Today’s post is from Rich, who attends the What Are You Reading Now? Book Club:
The 4% Universe: Dark Matter, Dark Energy, and the Race to Discover the Rest of Reality by Richard Panek
In 1915 Einstein published his general relativity theory, showing that gravity distorts space to create its attractive force. One of his equations showed that the universe should be expanding, but our knowledge of the universe then was mostly of the stars in our Milky Way galaxy, and Einstein assumed that the expansion was incorrect. Then in 1924, using a new, much stronger telescope, Edwin Hubble announced that there are other galaxies in the universe, much further away than ours. In 1929 Hubble went further, and announced that the galaxies that are farther away are moving away from us proportionately faster. This implies an expanding universe which resulted from a massive ‘explosion.’ When Einstein heard about this, he lamented that not trusting his equation was his life’s greatest blunder.
It is natural to think that there should be some way the universe can last forever, rather than this Big Bang being a one-time event. Fred Hoyle theorized that matter is created in the ‘center’ of the universe, and expansion goes on forever with no Big Bang. His theory was finally disproved when background radiation left over from the Big Bang was discovered in 1965. An alternate theory held that the expansion of galaxies would eventually slow down from gravitational attraction, causing the galaxies to reverse, and eventually move back into an eventual Big Crunch, with a second Big Bag to follow. That theory was also disproved, as this book explains.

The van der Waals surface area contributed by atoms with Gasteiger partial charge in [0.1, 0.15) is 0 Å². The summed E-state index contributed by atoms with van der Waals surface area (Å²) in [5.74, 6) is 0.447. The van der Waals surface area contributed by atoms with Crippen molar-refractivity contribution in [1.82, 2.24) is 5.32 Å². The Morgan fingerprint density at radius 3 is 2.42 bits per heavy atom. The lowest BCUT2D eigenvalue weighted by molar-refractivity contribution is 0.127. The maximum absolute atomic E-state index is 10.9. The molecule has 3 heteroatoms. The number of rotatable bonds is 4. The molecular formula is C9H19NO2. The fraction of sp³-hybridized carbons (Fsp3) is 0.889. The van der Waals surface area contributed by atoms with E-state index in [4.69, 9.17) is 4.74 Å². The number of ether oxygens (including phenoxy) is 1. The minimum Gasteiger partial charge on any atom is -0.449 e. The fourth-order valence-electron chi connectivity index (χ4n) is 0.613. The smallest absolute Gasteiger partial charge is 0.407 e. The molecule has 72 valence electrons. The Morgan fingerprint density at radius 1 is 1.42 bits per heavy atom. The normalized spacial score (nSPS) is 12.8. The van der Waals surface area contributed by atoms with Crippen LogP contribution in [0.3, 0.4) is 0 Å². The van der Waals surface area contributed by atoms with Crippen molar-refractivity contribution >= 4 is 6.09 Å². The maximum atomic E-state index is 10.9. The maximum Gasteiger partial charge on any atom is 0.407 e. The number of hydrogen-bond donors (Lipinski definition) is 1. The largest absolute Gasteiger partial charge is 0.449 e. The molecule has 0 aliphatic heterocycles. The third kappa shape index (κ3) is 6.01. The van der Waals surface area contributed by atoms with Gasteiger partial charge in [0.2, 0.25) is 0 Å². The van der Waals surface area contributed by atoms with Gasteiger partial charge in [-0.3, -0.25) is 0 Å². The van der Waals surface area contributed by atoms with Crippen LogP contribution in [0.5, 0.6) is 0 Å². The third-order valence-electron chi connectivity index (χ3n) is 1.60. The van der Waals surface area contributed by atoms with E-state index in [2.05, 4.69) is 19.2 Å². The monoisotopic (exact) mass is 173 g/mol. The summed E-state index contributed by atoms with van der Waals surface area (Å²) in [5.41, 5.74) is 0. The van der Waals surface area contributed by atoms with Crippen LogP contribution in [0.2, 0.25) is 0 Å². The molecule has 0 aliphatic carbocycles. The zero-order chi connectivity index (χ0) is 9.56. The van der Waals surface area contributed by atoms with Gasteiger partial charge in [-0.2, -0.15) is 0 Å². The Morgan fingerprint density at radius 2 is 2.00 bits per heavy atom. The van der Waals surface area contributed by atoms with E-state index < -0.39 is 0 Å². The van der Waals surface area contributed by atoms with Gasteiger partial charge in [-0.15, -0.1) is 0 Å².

Vera Rubin did not become an astronomer until 1965, when she was thirty-seven, with four children. After studying the Andromeda spiral galaxy, she was surprised to discover that the speed of its inner stars is not faster than the speed of outer stars, as we might expect from our knowledge of our own solar system. This situation with Andromeda and other spiral galaxies implied that mass was not centralized, but was spread out, possibly around the outer regions of the galaxies. The problem is that mass is not visible where it should be. This invisible mass has become known as dark matter, although it has not been identified.
Another surprise for astronomers is the velocity of the expansion of the universe as discovered by Hubble. Everyone had assumed that it would be slowing down, but measurements done over many years suggest that the expansion is speeding up! Something is pushing galaxies to accelerate, and that would seem to be an energy force that is unknown. When that dark energy is converted to mass by Einstein’s equation, and added to dark matter estimates, it adds up to 96% of the total mass of the universe. Only 4% is left for the visible parts of galaxies, and the stars (such as our sun) in those galaxies. So the known universe is only 4%.
This book is primarily the story of the astronomers and other scientists who discovered and studied these strange results. There is very little discussion of what dark matter and dark energy consist of, mostly because no one knows.